Reading Time: 2 minutes 'Increased consumption of a healthy plant-based diet has significant benefits for urologic and sexual health' Credit: Adobe. Do not use without permission.
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Three new studies assessing men on plant-based diets report several key health benefit boosts.

They include decreased risks of developing prostate cancer, erectile dysfunction, as well as helping lower PSA levels, which is linked to a healthier prostate. 

Each study is published in The Journal of Urology, which is peer-reviewed and published on behalf of the American Urological Association.

Decreased prostate cancer risk

Over 28 years, the Association Of Plant-Based Dietary Patterns With Prostate Cancer Risk study took place. More than 47,000 men on varying diets were assessed by collecting questionnaire data every four years.

The authors concluded that plant-based diets are associated with a lower risk of fatal cancers. Moreover, men under the age of 65 on diets free from animal products were at less risk of developing prostate cancer.

However, less than one percent of men in the study followed a ‘strict’ vegetarian or vegan diet – and the authors cite this as a limitation.

Plant-based diets are linked to reduced chances of developing cancer in a host of scientific studies

Lower PSA levels in plant-based diets

A further study published in the same journal looked into prostate health in more detail. Its aim was to see how diets affect prostate-specific antigen (PSA) levels, which are produced in the prostate.

According to Prostate Cancer UK, raised PSA levels may suggest problems in the prostate.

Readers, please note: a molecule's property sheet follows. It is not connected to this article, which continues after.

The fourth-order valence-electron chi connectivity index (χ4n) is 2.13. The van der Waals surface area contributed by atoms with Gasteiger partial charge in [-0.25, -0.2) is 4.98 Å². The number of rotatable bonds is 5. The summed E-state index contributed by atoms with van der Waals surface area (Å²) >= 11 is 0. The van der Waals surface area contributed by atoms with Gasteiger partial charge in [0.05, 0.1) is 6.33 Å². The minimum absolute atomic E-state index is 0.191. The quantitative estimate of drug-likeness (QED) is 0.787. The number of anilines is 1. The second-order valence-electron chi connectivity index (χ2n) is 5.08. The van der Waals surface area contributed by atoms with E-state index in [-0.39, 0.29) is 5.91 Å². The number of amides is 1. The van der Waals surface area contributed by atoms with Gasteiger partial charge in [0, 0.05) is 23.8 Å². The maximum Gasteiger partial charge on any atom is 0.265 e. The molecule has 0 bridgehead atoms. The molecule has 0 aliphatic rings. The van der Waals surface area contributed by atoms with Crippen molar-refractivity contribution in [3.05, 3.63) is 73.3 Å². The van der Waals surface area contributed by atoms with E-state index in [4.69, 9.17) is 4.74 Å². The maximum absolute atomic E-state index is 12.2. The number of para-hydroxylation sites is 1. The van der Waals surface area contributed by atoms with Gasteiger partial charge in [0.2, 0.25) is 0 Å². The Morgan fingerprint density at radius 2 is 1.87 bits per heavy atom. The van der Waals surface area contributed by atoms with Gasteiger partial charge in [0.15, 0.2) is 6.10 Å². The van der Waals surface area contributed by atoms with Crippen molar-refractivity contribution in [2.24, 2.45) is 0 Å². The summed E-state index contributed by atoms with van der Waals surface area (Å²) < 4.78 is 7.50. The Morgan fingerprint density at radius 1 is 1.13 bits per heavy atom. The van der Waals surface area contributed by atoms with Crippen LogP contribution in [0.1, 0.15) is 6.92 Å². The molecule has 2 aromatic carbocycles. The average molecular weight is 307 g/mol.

A total of 1,399 men were assessed via the National Health and Nutrition Examination Survey database.

Authors claim there is a ‘significant’ association between eating a ‘healthy’ plant-based diet – consisting of mainly plant-based whole foods – and lower PSA levels.

Erectile dysfunction study

Thirdly, research titled Plant-Based Diets Are Associated With Decreased Risk Of Erectile Dysfunction examined the same database.

Analysis of 2,549 men proved varying results in the dietary patterns of those eating plant-based diets, and the frequency of erections they reported.

Similarly, ‘healthful’ plant-based diets are connected to decreased chances of having erectile dysfunction, the authors claim.

Dr. Stacy Loeb, one of the authors, said: “These three studies show that dietary interventions can make positive impacts for overall health, as well as, specific urologic conditions faced by millions of men.

“…Increased consumption of a healthy plant-based diet has significant benefits for urologic and sexual health.”

Emily is a News and Features Writer for Plant Based News. She has previously worked as a journalist in Devon, UK, reporting on local issues from politics to the environment.